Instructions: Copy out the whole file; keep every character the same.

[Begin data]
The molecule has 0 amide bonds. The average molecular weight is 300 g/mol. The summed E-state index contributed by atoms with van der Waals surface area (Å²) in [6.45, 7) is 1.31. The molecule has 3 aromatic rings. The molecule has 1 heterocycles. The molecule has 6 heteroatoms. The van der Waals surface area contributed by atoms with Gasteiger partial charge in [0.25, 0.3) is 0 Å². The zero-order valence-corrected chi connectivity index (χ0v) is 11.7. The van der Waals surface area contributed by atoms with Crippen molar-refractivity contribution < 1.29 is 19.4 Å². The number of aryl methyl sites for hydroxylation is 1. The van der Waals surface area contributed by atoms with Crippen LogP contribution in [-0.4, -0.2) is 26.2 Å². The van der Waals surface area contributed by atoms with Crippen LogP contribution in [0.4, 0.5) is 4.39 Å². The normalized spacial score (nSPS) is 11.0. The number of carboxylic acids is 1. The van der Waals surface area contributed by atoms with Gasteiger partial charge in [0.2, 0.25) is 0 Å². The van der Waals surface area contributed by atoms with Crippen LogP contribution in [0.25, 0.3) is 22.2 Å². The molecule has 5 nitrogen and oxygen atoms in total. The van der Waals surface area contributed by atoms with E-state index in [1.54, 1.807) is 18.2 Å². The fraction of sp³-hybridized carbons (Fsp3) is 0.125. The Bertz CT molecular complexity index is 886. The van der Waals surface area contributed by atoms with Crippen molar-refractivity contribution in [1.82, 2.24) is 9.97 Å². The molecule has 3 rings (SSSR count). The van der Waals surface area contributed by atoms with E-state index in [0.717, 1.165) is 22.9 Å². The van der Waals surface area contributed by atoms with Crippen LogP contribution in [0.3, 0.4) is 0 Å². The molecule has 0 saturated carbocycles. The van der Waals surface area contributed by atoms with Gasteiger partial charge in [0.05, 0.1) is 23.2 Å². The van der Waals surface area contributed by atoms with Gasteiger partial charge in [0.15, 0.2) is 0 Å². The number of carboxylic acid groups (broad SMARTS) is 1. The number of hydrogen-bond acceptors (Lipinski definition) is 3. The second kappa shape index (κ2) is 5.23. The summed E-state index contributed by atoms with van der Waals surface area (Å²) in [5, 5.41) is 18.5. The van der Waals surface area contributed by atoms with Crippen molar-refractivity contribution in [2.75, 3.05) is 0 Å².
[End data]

The molecule has 0 amide bonds. The average molecular weight is 300 g/mol. The summed E-state index contributed by atoms with van der Waals surface area (Å²) in [6.45, 7) is 1.31. The molecule has 3 aromatic rings. The molecule has 1 heterocycles. The molecule has 6 heteroatoms. The van der Waals surface area contributed by atoms with Gasteiger partial charge in [0.25, 0.3) is 0 Å². The zero-order valence-corrected chi connectivity index (χ0v) is 11.7. The van der Waals surface area contributed by atoms with Crippen molar-refractivity contribution < 1.29 is 19.4 Å². The number of aryl methyl sites for hydroxylation is 1. The van der Waals surface area contributed by atoms with Crippen LogP contribution in [-0.4, -0.2) is 26.2 Å². The van der Waals surface area contributed by atoms with Crippen LogP contribution in [0.4, 0.5) is 4.39 Å². The normalized spacial score (nSPS) is 11.0. The number of carboxylic acids is 1. The van der Waals surface area contributed by atoms with Gasteiger partial charge in [0.2, 0.25) is 0 Å². The van der Waals surface area contributed by atoms with Crippen LogP contribution in [0.25, 0.3) is 22.2 Å². The molecule has 5 nitrogen and oxygen atoms in total. The van der Waals surface area contributed by atoms with E-state index in [1.54, 1.807) is 18.2 Å². The fraction of sp³-hybridized carbons (Fsp3) is 0.125. The Bertz CT molecular complexity index is 886. The van der Waals surface area contributed by atoms with Crippen molar-refractivity contribution in [1.82, 2.24) is 9.97 Å². The molecule has 3 rings (SSSR count). The van der Waals surface area contributed by atoms with E-state index in [0.717, 1.165) is 22.9 Å². The van der Waals surface area contributed by atoms with Crippen LogP contribution in [0.3, 0.4) is 0 Å². The molecule has 0 saturated carbocycles. The van der Waals surface area contributed by atoms with Gasteiger partial charge in [0.05, 0.1) is 23.2 Å². The van der Waals surface area contributed by atoms with Gasteiger partial charge in [0.15, 0.2) is 0 Å². The number of carboxylic acid groups (broad SMARTS) is 1. The number of hydrogen-bond acceptors (Lipinski definition) is 3. The second kappa shape index (κ2) is 5.23. The summed E-state index contributed by atoms with van der Waals surface area (Å²) in [5, 5.41) is 18.5. The van der Waals surface area contributed by atoms with Crippen molar-refractivity contribution in [2.75, 3.05) is 0 Å².